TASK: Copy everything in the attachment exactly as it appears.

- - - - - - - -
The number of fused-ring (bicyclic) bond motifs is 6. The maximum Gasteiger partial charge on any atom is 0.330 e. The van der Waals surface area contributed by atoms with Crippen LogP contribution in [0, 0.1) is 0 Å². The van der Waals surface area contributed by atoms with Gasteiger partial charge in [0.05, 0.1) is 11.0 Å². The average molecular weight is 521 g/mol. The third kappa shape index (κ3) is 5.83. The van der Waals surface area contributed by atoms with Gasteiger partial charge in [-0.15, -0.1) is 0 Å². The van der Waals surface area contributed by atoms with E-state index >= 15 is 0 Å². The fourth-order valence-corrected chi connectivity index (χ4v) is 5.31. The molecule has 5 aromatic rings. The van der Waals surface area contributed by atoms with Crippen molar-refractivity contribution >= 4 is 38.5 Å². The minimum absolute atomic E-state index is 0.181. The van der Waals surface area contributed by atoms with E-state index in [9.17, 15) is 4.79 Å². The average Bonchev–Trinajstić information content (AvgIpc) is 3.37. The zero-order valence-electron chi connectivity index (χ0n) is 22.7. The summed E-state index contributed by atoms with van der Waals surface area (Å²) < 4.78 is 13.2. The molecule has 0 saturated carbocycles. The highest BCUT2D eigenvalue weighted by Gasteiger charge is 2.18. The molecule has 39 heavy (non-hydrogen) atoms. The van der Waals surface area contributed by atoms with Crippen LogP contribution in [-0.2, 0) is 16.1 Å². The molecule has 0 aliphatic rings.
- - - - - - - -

The number of fused-ring (bicyclic) bond motifs is 6. The maximum Gasteiger partial charge on any atom is 0.330 e. The van der Waals surface area contributed by atoms with Crippen LogP contribution in [0, 0.1) is 0 Å². The van der Waals surface area contributed by atoms with Gasteiger partial charge in [0.05, 0.1) is 11.0 Å². The average molecular weight is 521 g/mol. The third kappa shape index (κ3) is 5.83. The van der Waals surface area contributed by atoms with Gasteiger partial charge in [-0.15, -0.1) is 0 Å². The van der Waals surface area contributed by atoms with E-state index >= 15 is 0 Å². The fourth-order valence-corrected chi connectivity index (χ4v) is 5.31. The molecule has 5 aromatic rings. The van der Waals surface area contributed by atoms with Crippen molar-refractivity contribution >= 4 is 38.5 Å². The minimum absolute atomic E-state index is 0.181. The van der Waals surface area contributed by atoms with E-state index in [9.17, 15) is 4.79 Å². The average Bonchev–Trinajstić information content (AvgIpc) is 3.37. The zero-order valence-electron chi connectivity index (χ0n) is 22.7. The summed E-state index contributed by atoms with van der Waals surface area (Å²) < 4.78 is 13.2. The molecule has 0 saturated carbocycles. The highest BCUT2D eigenvalue weighted by Gasteiger charge is 2.18. The molecule has 39 heavy (non-hydrogen) atoms. The van der Waals surface area contributed by atoms with Crippen LogP contribution in [-0.2, 0) is 16.1 Å². The molecule has 0 aliphatic rings.